This sort of volume-implying labour in storytelling is not unique to genre literatures like fantasy and science fiction, in which the fabula is by implication somehow separate and distinct from the world of the reader in time or space, or in both. Ernest Hemingway famously described a work of fiction as being analogous to an iceberg: the reader sees only the part of the ‘berg that pokes out above the surface of the water, but below the waterline (i.e. beyond the text, in the author’s imagination) is a vast bulk of ice that the reader never sees; crucially, Hemingway argued that the implacable presence and motion of the iceberg, its “dignity of movement”, is precisely due to this invisible mass.
So, to reiterate: the fabula is not exhausted by the story. This implies that one fabula is capable of supporting multiple stories. Think back to our fictional fish tank for a moment: perhaps you’ve been watching the antics of one particular shoal of tetras for an hour or so. However, if you’d been paying attention instead to, say, that lonely-looking archer-fish up in the top back corner, you might have seen a whole different set of events play out; but unless the archer-fish happened at some point to be in the same place at the same time as the shoal of tetras, you’d be completely unaware of that story.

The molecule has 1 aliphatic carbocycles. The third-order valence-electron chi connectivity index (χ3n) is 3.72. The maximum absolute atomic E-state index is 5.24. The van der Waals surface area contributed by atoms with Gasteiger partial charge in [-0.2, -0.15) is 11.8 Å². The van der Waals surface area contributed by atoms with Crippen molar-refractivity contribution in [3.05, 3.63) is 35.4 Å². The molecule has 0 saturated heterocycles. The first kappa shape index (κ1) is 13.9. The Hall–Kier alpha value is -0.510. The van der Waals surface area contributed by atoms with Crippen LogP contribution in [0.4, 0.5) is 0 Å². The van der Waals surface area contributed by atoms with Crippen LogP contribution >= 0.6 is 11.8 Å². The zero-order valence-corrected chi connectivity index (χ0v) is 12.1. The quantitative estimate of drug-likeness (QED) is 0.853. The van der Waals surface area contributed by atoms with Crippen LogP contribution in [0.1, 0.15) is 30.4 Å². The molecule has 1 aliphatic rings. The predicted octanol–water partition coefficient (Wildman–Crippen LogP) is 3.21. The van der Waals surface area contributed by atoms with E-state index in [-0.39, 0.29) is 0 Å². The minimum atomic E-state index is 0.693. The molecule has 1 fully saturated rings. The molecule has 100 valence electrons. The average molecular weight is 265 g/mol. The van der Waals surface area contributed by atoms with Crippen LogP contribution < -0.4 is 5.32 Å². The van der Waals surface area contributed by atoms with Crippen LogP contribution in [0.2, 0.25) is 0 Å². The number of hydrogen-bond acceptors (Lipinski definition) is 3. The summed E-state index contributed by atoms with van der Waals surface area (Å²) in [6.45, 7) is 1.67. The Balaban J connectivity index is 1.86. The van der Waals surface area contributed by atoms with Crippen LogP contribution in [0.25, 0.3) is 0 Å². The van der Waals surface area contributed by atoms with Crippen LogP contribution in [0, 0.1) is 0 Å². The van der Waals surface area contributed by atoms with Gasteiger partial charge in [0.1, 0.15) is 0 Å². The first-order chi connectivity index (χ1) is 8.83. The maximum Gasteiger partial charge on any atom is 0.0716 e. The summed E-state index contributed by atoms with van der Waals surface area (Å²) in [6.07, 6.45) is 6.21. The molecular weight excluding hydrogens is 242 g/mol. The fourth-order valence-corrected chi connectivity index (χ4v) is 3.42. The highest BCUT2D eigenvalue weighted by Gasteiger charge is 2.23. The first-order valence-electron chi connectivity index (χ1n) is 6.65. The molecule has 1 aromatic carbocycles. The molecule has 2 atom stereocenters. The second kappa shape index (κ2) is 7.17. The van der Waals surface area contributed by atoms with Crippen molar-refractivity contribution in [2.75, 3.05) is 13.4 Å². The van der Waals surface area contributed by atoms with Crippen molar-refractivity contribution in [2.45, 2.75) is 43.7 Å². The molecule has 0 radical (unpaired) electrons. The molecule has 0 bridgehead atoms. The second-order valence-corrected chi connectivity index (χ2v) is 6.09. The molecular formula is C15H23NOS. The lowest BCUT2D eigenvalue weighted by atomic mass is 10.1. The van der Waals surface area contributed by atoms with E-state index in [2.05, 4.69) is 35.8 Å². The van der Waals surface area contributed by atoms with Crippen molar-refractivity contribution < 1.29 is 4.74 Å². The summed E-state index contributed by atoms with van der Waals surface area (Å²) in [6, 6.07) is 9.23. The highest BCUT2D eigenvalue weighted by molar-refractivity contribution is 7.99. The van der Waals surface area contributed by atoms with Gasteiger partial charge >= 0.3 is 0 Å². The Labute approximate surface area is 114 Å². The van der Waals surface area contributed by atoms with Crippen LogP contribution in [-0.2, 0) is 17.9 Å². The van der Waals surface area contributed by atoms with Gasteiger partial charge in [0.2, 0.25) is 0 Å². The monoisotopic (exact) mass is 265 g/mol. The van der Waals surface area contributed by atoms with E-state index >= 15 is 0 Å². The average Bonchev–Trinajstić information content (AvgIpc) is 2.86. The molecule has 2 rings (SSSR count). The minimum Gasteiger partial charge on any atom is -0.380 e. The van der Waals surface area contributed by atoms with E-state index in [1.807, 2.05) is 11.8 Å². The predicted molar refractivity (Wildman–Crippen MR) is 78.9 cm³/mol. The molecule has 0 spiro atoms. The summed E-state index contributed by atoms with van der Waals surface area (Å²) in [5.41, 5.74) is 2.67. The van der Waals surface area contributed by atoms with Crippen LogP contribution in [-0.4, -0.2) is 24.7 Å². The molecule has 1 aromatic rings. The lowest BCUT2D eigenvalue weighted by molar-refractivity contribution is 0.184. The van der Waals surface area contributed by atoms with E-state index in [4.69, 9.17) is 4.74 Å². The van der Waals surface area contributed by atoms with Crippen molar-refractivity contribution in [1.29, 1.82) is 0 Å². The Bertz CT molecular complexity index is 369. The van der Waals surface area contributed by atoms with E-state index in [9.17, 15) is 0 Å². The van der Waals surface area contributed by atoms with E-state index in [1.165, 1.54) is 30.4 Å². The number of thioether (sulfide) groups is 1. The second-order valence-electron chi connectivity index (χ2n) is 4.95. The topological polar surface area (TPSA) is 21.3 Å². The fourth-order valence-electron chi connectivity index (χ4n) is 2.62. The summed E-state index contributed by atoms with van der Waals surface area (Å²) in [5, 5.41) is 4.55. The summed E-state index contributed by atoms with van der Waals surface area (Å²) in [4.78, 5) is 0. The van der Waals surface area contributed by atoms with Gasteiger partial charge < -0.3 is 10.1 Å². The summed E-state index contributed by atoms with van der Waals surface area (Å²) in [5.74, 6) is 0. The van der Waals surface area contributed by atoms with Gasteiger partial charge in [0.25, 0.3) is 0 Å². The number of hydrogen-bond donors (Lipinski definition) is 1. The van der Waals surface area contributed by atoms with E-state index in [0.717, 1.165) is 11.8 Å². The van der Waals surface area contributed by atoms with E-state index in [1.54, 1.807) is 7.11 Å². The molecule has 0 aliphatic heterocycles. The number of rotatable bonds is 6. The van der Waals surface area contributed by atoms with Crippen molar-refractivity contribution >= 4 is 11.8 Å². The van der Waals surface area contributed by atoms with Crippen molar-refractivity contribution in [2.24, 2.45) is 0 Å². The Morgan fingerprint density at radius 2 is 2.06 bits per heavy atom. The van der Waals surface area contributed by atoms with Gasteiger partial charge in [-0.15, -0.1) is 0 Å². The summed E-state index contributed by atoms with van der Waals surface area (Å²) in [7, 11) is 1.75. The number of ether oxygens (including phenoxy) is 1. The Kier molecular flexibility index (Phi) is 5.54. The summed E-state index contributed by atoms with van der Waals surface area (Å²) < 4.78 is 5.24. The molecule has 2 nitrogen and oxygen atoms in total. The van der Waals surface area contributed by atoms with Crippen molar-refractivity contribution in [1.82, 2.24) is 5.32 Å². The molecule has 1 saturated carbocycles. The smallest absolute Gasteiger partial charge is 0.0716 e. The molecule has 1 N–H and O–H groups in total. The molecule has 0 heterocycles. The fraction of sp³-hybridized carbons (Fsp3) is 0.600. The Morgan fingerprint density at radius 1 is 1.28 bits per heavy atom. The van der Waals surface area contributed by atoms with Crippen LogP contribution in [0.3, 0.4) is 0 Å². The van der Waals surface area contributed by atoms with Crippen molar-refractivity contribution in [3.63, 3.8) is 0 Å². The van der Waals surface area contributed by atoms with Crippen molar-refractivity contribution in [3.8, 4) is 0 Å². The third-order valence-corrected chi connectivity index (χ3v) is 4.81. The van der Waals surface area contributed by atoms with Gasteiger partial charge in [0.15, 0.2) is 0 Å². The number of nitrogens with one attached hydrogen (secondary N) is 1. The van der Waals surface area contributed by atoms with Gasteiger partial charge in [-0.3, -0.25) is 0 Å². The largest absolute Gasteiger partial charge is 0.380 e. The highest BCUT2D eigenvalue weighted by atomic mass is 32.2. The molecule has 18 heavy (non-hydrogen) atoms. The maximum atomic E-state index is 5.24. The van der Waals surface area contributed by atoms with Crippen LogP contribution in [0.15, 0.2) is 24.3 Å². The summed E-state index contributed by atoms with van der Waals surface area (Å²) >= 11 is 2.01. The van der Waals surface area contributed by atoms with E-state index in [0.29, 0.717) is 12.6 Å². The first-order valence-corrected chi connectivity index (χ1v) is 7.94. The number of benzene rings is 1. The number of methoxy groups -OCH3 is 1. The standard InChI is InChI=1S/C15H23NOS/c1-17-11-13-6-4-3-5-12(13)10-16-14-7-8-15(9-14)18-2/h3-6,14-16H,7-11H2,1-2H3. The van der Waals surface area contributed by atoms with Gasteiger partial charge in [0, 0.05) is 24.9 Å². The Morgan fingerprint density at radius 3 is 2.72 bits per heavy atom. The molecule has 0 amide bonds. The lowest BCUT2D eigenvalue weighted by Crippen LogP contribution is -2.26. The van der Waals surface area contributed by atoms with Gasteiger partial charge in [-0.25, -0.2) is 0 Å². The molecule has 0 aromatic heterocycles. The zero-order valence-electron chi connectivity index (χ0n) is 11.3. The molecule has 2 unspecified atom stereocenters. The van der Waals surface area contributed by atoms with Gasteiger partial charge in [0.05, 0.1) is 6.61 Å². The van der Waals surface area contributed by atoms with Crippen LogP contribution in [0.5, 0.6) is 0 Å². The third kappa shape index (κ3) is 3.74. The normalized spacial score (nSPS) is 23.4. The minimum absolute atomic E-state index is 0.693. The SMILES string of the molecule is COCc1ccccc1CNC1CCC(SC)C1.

This is perhaps an easier concept to grasp than it once was, thanks to the ubiquity of “cinematic universes” in the contemporary entertainment business. The Marvel Cinematic Universe (MCU) can be thought of as a particularly capacious (if arguably overstocked) fictional fish tank, with multiple stories unfolding throughout its four dimensions; sometimes the main character from one story (Iron Man, say) crops up as a bit-part player in the story of some other character, while sometimes a totally new set of characters is discovered in some as-yet unvisited spatiotemporal corner of the tank.
(The MCU also illustrates the extent to which the geography and the history of a fabula can be rewritten—or “retconned”, as comics people like to say—for the convenience of the intellectual property owners, or to satisfy the sense of entitlement of the audience… but we can park this point for later, too.)